This week’s session started by revisiting the blind contour drawing of musical instruments the children had made last week. I pasted these onto a large sheet of paper and we took a closer look at them. The children began to see recognisable shapes that might initiate another drawing and I invited them to draw ‘in conversation’ with what was there and with each other. The only rule was to avoid drawing on somebody else’s lines. Fergus immediately found moustache like shapes in the baritone drawing.
Next we tried some quick gestural drawings experimenting with ink and brush. I’d also brought wire and found metal objects to extend these drawings. The children found their own direction with these objects modelling inventive instruments and using them for printing.
Only 2 sessions for this group and both will take close looking and drawing as their starting point.
I managed to get hold of some old brass instruments and after identifying them all we used some different methods of looking.
Firstly we ran our fingers around the objects looking for the edges then followed this up by drawing the lines we could see in the air.
Next we tried our some blind contour drawing and some of the children developed this into continuous line drawing and also laying the instrument on the paper and drawing round it. Chloe bravely tried drawing with her eyes closed feeling her way around the objects.
After the focussed drawing some of the children moved into imaginary drawings based on their observations and questioning the stories behind the musical instruments. Who used to own them, why were they no longer played and what will happen to them next.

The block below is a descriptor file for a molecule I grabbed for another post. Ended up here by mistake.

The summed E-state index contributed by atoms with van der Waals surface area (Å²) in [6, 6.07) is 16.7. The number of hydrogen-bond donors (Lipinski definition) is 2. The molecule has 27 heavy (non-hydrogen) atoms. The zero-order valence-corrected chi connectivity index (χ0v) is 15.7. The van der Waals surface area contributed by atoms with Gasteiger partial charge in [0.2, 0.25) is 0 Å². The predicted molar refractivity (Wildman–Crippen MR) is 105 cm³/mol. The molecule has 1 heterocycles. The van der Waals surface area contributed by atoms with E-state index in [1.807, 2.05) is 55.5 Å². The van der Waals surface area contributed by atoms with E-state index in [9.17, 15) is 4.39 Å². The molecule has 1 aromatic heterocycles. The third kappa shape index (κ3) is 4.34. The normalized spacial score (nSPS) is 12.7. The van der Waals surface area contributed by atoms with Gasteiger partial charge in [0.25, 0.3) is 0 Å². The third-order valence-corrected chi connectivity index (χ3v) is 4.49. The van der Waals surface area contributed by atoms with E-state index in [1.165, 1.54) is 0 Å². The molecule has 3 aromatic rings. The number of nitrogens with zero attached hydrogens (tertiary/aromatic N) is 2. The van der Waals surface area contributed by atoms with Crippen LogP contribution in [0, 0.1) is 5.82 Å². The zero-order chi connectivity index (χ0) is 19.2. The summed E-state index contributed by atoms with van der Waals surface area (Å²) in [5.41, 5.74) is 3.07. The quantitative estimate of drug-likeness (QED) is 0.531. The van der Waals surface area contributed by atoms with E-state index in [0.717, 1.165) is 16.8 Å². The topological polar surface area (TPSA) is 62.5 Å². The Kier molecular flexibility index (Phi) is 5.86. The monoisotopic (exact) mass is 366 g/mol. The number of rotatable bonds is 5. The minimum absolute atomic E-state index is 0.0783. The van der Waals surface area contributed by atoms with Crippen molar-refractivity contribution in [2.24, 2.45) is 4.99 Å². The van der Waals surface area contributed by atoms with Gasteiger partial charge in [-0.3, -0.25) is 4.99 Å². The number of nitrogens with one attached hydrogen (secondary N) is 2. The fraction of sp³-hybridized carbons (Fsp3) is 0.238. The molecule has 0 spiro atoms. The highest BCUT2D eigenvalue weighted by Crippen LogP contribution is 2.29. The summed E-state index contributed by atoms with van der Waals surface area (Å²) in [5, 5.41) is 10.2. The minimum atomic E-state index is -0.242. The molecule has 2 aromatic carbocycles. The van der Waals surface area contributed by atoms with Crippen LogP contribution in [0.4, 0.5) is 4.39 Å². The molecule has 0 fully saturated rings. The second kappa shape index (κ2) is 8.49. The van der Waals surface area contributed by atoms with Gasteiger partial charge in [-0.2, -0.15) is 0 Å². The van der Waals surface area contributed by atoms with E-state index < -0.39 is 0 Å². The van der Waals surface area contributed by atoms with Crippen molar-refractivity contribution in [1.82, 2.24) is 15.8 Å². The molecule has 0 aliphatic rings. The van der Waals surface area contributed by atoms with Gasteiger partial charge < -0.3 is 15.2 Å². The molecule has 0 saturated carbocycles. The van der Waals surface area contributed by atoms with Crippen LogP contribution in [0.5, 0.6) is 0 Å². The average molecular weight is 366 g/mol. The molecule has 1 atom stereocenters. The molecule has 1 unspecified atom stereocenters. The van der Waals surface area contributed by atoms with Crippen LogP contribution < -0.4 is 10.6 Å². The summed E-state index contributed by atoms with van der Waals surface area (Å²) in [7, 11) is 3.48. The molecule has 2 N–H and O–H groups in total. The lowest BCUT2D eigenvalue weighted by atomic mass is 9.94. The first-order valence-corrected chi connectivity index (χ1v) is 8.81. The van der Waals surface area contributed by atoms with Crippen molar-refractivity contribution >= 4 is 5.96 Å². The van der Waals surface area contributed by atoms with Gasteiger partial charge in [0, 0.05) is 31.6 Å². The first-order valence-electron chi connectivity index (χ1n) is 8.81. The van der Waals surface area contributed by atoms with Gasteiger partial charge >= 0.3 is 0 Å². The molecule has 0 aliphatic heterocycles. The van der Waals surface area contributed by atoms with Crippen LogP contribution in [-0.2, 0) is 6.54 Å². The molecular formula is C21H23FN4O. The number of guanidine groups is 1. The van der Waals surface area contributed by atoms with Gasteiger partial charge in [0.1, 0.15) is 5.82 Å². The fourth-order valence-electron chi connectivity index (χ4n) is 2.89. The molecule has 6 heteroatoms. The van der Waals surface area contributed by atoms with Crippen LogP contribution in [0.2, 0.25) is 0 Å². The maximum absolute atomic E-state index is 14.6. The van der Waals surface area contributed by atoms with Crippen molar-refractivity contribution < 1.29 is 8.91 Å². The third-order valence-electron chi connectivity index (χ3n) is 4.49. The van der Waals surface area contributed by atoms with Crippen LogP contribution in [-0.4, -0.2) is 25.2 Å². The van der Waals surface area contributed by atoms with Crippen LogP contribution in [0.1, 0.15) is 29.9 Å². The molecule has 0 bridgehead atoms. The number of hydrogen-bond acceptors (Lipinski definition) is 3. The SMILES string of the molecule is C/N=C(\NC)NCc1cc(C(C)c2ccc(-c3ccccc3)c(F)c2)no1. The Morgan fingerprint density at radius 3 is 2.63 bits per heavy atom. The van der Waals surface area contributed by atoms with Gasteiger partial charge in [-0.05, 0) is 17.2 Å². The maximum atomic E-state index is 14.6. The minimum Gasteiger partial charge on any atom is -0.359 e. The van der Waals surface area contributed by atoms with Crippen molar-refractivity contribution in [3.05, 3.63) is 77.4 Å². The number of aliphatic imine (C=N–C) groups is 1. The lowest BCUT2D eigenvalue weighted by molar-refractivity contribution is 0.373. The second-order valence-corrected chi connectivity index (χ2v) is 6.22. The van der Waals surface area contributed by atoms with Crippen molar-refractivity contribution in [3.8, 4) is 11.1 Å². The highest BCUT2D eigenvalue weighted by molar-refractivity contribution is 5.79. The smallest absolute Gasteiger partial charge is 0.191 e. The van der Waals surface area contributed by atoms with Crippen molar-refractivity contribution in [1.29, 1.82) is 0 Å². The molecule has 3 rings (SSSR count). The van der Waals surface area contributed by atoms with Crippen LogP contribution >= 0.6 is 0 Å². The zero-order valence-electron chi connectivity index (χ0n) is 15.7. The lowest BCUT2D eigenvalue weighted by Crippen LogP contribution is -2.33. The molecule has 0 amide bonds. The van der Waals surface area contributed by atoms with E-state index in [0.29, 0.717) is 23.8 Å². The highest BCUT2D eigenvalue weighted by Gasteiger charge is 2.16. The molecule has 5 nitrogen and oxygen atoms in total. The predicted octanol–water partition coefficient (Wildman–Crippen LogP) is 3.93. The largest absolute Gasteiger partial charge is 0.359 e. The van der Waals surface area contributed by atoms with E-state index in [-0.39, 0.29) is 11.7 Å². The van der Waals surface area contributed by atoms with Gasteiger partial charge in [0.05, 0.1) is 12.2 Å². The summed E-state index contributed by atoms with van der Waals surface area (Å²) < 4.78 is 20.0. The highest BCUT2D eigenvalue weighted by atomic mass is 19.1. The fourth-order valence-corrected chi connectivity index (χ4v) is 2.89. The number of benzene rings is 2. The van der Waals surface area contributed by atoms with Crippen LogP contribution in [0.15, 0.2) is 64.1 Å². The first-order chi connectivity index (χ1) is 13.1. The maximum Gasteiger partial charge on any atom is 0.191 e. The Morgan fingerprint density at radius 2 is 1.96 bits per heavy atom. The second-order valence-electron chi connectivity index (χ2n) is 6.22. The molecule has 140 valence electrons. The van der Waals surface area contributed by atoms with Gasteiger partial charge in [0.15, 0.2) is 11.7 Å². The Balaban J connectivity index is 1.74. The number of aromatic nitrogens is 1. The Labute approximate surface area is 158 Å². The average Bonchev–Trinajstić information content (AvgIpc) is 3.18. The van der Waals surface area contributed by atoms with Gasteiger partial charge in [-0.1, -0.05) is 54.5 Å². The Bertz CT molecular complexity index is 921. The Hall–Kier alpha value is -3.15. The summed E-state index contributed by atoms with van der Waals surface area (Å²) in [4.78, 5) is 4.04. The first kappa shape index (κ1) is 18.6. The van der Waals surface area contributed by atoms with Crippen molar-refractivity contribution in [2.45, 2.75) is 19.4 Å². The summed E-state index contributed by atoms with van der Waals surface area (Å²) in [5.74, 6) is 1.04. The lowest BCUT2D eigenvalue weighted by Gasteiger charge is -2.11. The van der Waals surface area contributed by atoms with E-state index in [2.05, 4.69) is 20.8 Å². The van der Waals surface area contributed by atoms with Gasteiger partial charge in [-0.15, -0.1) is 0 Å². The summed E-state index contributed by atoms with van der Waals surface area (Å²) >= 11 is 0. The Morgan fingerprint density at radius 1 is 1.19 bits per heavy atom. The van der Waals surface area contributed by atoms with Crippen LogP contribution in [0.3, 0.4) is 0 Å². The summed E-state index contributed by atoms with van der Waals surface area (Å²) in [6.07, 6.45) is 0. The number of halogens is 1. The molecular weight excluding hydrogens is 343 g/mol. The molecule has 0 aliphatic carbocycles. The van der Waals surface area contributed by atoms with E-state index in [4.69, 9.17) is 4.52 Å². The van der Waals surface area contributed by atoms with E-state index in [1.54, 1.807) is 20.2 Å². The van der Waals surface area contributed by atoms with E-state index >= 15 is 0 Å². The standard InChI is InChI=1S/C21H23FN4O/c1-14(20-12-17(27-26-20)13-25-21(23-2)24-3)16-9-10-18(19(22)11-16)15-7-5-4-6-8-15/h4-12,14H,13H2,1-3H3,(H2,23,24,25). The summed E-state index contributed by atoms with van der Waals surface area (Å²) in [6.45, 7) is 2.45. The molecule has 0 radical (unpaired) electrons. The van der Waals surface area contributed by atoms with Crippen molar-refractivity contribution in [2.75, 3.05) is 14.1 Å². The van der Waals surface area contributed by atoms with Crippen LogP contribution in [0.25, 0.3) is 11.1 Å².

A couple of people decided to let their instruments rejoin an orchestra and managed to conjure up other instruments to draw.
We’re working with two very enjoyable ideas this term, drawing and food. Maybe we’ll finish up drawing with food or making edible drawings-who knows?
This week I brought along some fish fresh from the fish counter and was really impressed how the children’s curiosity took over very quickly. We worked on careful observation using blind contour drawing with handwriting pens. We then repeated the exercise allowing ourselves to glance at the paper.
Next we thought about how our drawings could be more interesting. We made cards with different marks on then looked at where we could use these mark making techniques on our fish drawings.
Finally we looked at what would happen if we used a wash over the handwriting pens. Everybody spent the rest of the session experimenting with line, wash and colour resulting in some beautiful and delicate drawings.
I’ve been trying to let the children lead my session planning more this term. Last week we enjoyed working with natural objects so this week I brought in some of the amazing lichen I’ve been finding in the forest this month. As they’d enjoyed working with colour last week I decided to introduce water colours this week. Some of the children used a mixed media approach combining the paint with charcoal and oil pastel.
It was our first art club after half term with quite a few new faces. I decided to start with some drawing to loosen up and took in some spectacular frilled tulips from the market.
We started with some blind contour drawing to slowly look at the shapes of the flowers then tried some looser drawing with charcoal. As the main activity each child worked on a piece of paper as long as themselves and created huge oil pastel drawings of their flowers. This involved quite a lot of logistical planning for them as they had to work out how to draw right to the top of the paper.
I was impressed how the children returned to their drawings to add extra colour details in the flower heads noting where the colours changed and blended.